Attorney Representation in Federal Disability Claims: Directions

The crude form of the proverbial image formulated is:  Up the creek without a paddle, but normally with an epithet inserted.  It portrays a vivid scene of being in a symbolic state, directionless and without a means of guiding or maneuvering.  One is thus subject to the winds of time, the vicissitudes of circumstances beyond one’s control, immediate or otherwise, and where a growing storm of unforeseen proportions and magnitude is coming at a rate of ferocity uncontrollable and unable to be prepared for.

People with medical conditions have that sense of progressive disintegration, where the things that one has worked and strived so hard to achieve, are now in danger of loss and ruination. For the disabled Federal employee or the injured Postal worker who suffers from an accident or other health condition, such that the medical condition is impacting the capacity and ability to perform all of the essential elements of one’s job, the growing fear of being swept aside by slow, insidious and deliberative steps by the agency — of a poor performance review; of initiating a “Performance Improvement Plan“, or a PIP; of threats of separation and termination because of one’s absenteeism and exhaustive use of LWOP; all point towards an inevitable direction which is far from the destination that the Federal or Postal employee wants to arrive at.

Lifeboats are funny things; they may save the life, but without a paddle, one may drift and yet fail to survive for lack of food or water.  Sustenance is the key to a life worthy of living.

For the Federal or Postal employee under FERS or CSRS, when a medical condition begins to threaten one’s employment with the Federal agency or the U.S. Postal Service, it may be time to consider filing for Federal Disability Retirement benefits.  Filed through one’s agency if one is still employed or separated from Federal Service but not for more than thirty one (31) days, the application is ultimately processed through the U.S. Office of Personnel Management for a determination of eligibility and entitlement.  It is a benefit which, in and of itself, provides for a basic annuity such that the sustenance of a livelihood is provided for, in order for the Federal employee or the Postal worker to attend to one’s health, and continue to look to a brighter future in the years ahead.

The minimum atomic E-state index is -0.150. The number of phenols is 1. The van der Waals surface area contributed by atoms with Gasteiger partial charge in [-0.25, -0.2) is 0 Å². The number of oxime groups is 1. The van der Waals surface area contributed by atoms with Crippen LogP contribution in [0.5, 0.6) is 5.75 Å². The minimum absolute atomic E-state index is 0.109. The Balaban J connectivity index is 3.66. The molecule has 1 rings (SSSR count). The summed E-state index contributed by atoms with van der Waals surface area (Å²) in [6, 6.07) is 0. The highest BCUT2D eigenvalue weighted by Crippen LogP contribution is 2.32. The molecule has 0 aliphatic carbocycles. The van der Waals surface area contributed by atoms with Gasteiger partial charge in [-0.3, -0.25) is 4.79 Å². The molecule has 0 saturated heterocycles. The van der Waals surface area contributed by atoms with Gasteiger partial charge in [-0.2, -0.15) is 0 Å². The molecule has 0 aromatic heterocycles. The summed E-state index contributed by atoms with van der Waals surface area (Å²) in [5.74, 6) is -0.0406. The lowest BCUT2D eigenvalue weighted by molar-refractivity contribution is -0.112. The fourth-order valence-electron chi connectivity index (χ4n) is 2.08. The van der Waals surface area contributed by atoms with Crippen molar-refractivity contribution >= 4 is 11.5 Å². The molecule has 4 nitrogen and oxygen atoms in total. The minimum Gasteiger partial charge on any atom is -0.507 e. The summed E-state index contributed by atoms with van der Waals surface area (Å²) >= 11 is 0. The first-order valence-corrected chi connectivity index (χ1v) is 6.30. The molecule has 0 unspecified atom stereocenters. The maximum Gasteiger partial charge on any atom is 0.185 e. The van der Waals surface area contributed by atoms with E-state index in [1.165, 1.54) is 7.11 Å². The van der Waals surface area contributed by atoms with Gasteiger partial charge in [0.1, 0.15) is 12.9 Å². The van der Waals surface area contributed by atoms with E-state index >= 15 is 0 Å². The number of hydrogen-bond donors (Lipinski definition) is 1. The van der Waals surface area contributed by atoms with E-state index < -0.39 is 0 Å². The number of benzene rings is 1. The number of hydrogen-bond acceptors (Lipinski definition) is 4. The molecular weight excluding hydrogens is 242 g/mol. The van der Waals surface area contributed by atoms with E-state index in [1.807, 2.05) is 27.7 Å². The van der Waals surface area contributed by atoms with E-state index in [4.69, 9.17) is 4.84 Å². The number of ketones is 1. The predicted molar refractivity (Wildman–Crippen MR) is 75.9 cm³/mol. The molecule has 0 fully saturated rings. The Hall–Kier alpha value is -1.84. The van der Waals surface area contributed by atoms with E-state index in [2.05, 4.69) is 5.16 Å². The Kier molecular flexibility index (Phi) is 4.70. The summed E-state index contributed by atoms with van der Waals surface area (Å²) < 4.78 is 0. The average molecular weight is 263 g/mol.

Thus, in that sense, Federal Disability Retirement is the needed oar for the man or woman in the proverbial boat, stranded up the mythological creek, waiting for the means to direct the drifting dictation of life’s daring demands.

Sincerely,

Robert R. McGill, Esquire

 

Federal Disability Retirement in a Tough Economy

Healthy individuals may wonder why, in such a tough economy, an individual would consider filing for Federal Disability Retirement under FERS or CSRS.  This is an economy which has been shrinking and shedding employees.  Yet, for the Federal or Postal employee whose health and increasingly debilitating medical conditions directly impact one’s ability to perform the essential elements of one’s job, the choice is actually not all that convoluted. 

Where a Federal or Postal employee can no longer perform the job; where sick leave and annual leave have been exhausted to go to doctors’ appointments, or just to stay home to recover enough to make it into the office for another day; or for those who are on LWOP for greater than the time working; in such circumstances, the stark reality is that a disability annuity is better than what the future may offer otherwise.  Removal for unsatisfactory performance; being placed on a PIP; being told that there is no more work at the Postal Service; being counseled for performance issues; these are all indicators of the proper choice to make.

Yes, it is a tougher economy; but when the economy begins to rebound, the first people that private employers turn to hire are those who are essentially independent contractors; and, especially with the looming overhaul of private health insurance, a former government worker who carries his or her own health insurance is, and can be, an attractive worker to a private employer.

Sincerely,

Robert R. McGill, Esquire